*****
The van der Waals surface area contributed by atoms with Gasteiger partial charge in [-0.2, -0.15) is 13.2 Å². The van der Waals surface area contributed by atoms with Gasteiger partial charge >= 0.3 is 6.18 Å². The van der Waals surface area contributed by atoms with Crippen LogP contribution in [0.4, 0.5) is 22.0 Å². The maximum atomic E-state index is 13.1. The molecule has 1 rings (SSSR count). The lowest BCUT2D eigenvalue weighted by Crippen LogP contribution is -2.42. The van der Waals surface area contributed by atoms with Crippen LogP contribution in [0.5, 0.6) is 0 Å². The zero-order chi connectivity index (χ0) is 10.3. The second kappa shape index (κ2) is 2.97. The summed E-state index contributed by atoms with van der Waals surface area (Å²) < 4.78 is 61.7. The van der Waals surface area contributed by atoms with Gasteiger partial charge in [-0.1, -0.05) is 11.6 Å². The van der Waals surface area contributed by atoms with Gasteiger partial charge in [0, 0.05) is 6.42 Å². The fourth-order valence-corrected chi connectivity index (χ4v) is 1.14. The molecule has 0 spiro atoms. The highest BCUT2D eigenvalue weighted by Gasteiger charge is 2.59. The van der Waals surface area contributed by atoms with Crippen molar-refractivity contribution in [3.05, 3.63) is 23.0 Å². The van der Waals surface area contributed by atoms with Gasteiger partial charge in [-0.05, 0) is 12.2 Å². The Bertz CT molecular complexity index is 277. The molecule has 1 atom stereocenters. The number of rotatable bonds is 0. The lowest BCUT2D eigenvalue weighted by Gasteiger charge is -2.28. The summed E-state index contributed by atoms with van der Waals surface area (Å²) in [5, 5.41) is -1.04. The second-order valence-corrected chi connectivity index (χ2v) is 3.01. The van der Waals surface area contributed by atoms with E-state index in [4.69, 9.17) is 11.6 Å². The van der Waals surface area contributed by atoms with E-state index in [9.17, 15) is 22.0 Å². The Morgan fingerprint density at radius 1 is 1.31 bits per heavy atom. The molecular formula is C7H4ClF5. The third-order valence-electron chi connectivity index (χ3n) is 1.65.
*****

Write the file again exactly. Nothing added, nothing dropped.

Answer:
The van der Waals surface area contributed by atoms with Gasteiger partial charge in [-0.2, -0.15) is 13.2 Å². The van der Waals surface area contributed by atoms with Gasteiger partial charge >= 0.3 is 6.18 Å². The van der Waals surface area contributed by atoms with Crippen LogP contribution in [0.4, 0.5) is 22.0 Å². The maximum atomic E-state index is 13.1. The molecule has 1 rings (SSSR count). The lowest BCUT2D eigenvalue weighted by Crippen LogP contribution is -2.42. The van der Waals surface area contributed by atoms with Crippen LogP contribution in [0.5, 0.6) is 0 Å². The zero-order chi connectivity index (χ0) is 10.3. The second kappa shape index (κ2) is 2.97. The summed E-state index contributed by atoms with van der Waals surface area (Å²) < 4.78 is 61.7. The van der Waals surface area contributed by atoms with Gasteiger partial charge in [-0.1, -0.05) is 11.6 Å². The van der Waals surface area contributed by atoms with Gasteiger partial charge in [0, 0.05) is 6.42 Å². The fourth-order valence-corrected chi connectivity index (χ4v) is 1.14. The molecule has 0 spiro atoms. The highest BCUT2D eigenvalue weighted by Gasteiger charge is 2.59. The van der Waals surface area contributed by atoms with Crippen molar-refractivity contribution in [3.05, 3.63) is 23.0 Å². The van der Waals surface area contributed by atoms with Gasteiger partial charge in [-0.05, 0) is 12.2 Å². The Bertz CT molecular complexity index is 277. The molecule has 1 atom stereocenters. The number of rotatable bonds is 0. The lowest BCUT2D eigenvalue weighted by Gasteiger charge is -2.28. The summed E-state index contributed by atoms with van der Waals surface area (Å²) in [5, 5.41) is -1.04. The second-order valence-corrected chi connectivity index (χ2v) is 3.01. The van der Waals surface area contributed by atoms with E-state index in [4.69, 9.17) is 11.6 Å². The van der Waals surface area contributed by atoms with E-state index in [9.17, 15) is 22.0 Å². The Morgan fingerprint density at radius 1 is 1.31 bits per heavy atom. The molecular formula is C7H4ClF5. The third-order valence-electron chi connectivity index (χ3n) is 1.65.